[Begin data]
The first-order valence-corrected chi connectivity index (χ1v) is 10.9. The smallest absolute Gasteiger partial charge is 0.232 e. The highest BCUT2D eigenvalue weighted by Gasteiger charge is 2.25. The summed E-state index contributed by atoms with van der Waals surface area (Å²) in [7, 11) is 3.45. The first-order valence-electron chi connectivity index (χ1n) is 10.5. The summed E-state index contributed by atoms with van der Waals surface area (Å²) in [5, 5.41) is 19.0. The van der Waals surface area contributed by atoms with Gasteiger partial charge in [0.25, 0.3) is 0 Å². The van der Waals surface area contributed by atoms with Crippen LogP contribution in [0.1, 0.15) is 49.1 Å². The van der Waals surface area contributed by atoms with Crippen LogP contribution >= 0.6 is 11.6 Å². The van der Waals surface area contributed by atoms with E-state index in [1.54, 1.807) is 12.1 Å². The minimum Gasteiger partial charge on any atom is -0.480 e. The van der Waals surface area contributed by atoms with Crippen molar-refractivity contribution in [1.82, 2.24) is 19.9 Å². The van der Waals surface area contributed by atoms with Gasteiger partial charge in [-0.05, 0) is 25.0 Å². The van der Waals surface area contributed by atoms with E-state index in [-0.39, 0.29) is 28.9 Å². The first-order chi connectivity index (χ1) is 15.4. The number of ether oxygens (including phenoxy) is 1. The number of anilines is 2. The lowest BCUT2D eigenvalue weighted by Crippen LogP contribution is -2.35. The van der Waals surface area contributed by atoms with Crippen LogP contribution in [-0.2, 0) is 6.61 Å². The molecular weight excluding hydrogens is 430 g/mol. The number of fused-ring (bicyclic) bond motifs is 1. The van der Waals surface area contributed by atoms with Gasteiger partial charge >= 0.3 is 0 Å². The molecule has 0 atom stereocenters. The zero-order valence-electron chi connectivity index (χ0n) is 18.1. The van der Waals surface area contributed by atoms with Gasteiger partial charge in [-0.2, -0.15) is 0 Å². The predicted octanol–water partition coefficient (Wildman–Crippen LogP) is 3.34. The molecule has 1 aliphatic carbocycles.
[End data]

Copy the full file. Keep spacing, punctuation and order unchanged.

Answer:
The first-order valence-corrected chi connectivity index (χ1v) is 10.9. The smallest absolute Gasteiger partial charge is 0.232 e. The highest BCUT2D eigenvalue weighted by Gasteiger charge is 2.25. The summed E-state index contributed by atoms with van der Waals surface area (Å²) in [7, 11) is 3.45. The first-order valence-electron chi connectivity index (χ1n) is 10.5. The summed E-state index contributed by atoms with van der Waals surface area (Å²) in [5, 5.41) is 19.0. The van der Waals surface area contributed by atoms with Gasteiger partial charge in [0.25, 0.3) is 0 Å². The van der Waals surface area contributed by atoms with Crippen LogP contribution in [0.1, 0.15) is 49.1 Å². The van der Waals surface area contributed by atoms with Crippen LogP contribution >= 0.6 is 11.6 Å². The van der Waals surface area contributed by atoms with E-state index in [1.54, 1.807) is 12.1 Å². The minimum Gasteiger partial charge on any atom is -0.480 e. The van der Waals surface area contributed by atoms with Crippen molar-refractivity contribution in [1.82, 2.24) is 19.9 Å². The van der Waals surface area contributed by atoms with Gasteiger partial charge in [-0.05, 0) is 25.0 Å². The van der Waals surface area contributed by atoms with E-state index in [-0.39, 0.29) is 28.9 Å². The first-order chi connectivity index (χ1) is 15.4. The number of ether oxygens (including phenoxy) is 1. The number of anilines is 2. The lowest BCUT2D eigenvalue weighted by Crippen LogP contribution is -2.35. The van der Waals surface area contributed by atoms with Crippen LogP contribution in [-0.2, 0) is 6.61 Å². The molecular weight excluding hydrogens is 430 g/mol. The number of fused-ring (bicyclic) bond motifs is 1. The van der Waals surface area contributed by atoms with Gasteiger partial charge >= 0.3 is 0 Å². The molecule has 0 atom stereocenters. The zero-order valence-electron chi connectivity index (χ0n) is 18.1. The van der Waals surface area contributed by atoms with Gasteiger partial charge in [-0.2, -0.15) is 0 Å². The predicted octanol–water partition coefficient (Wildman–Crippen LogP) is 3.34. The molecule has 1 aliphatic carbocycles.